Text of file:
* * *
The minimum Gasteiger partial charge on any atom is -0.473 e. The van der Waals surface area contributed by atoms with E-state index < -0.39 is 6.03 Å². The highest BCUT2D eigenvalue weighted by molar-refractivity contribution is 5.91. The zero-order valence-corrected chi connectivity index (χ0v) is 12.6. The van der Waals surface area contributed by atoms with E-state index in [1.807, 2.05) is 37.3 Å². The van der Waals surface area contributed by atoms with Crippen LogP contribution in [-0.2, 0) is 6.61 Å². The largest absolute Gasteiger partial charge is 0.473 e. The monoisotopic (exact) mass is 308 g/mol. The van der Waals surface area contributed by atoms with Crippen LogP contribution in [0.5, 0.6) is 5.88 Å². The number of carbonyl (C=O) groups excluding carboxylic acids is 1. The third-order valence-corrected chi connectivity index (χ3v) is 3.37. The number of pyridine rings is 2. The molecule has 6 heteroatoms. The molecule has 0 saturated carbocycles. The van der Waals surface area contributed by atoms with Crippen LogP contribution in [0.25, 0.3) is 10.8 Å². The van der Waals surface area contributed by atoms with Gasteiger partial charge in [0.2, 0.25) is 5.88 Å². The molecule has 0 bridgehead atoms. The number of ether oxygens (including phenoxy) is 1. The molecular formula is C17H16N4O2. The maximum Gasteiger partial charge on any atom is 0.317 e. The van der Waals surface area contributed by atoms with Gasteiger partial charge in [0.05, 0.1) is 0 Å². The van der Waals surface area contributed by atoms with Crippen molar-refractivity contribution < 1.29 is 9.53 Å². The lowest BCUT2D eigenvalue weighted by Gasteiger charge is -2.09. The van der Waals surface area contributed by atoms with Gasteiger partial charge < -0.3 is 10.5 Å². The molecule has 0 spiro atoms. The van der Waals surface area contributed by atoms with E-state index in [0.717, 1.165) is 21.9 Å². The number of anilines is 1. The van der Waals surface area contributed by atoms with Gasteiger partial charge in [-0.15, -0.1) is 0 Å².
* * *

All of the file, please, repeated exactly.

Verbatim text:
The minimum Gasteiger partial charge on any atom is -0.473 e. The van der Waals surface area contributed by atoms with E-state index < -0.39 is 6.03 Å². The highest BCUT2D eigenvalue weighted by molar-refractivity contribution is 5.91. The zero-order valence-corrected chi connectivity index (χ0v) is 12.6. The van der Waals surface area contributed by atoms with E-state index in [1.807, 2.05) is 37.3 Å². The van der Waals surface area contributed by atoms with Crippen LogP contribution in [-0.2, 0) is 6.61 Å². The largest absolute Gasteiger partial charge is 0.473 e. The monoisotopic (exact) mass is 308 g/mol. The van der Waals surface area contributed by atoms with Crippen LogP contribution in [0.5, 0.6) is 5.88 Å². The number of carbonyl (C=O) groups excluding carboxylic acids is 1. The third-order valence-corrected chi connectivity index (χ3v) is 3.37. The number of pyridine rings is 2. The molecule has 6 heteroatoms. The molecule has 0 saturated carbocycles. The van der Waals surface area contributed by atoms with Crippen LogP contribution in [0.25, 0.3) is 10.8 Å². The van der Waals surface area contributed by atoms with Gasteiger partial charge in [0.2, 0.25) is 5.88 Å². The molecule has 0 bridgehead atoms. The number of ether oxygens (including phenoxy) is 1. The molecular formula is C17H16N4O2. The maximum Gasteiger partial charge on any atom is 0.317 e. The van der Waals surface area contributed by atoms with Gasteiger partial charge in [0.05, 0.1) is 0 Å². The van der Waals surface area contributed by atoms with Crippen molar-refractivity contribution < 1.29 is 9.53 Å². The lowest BCUT2D eigenvalue weighted by Gasteiger charge is -2.09. The van der Waals surface area contributed by atoms with Gasteiger partial charge < -0.3 is 10.5 Å². The molecule has 0 spiro atoms. The van der Waals surface area contributed by atoms with E-state index in [0.717, 1.165) is 21.9 Å². The number of anilines is 1. The van der Waals surface area contributed by atoms with Gasteiger partial charge in [-0.15, -0.1) is 0 Å².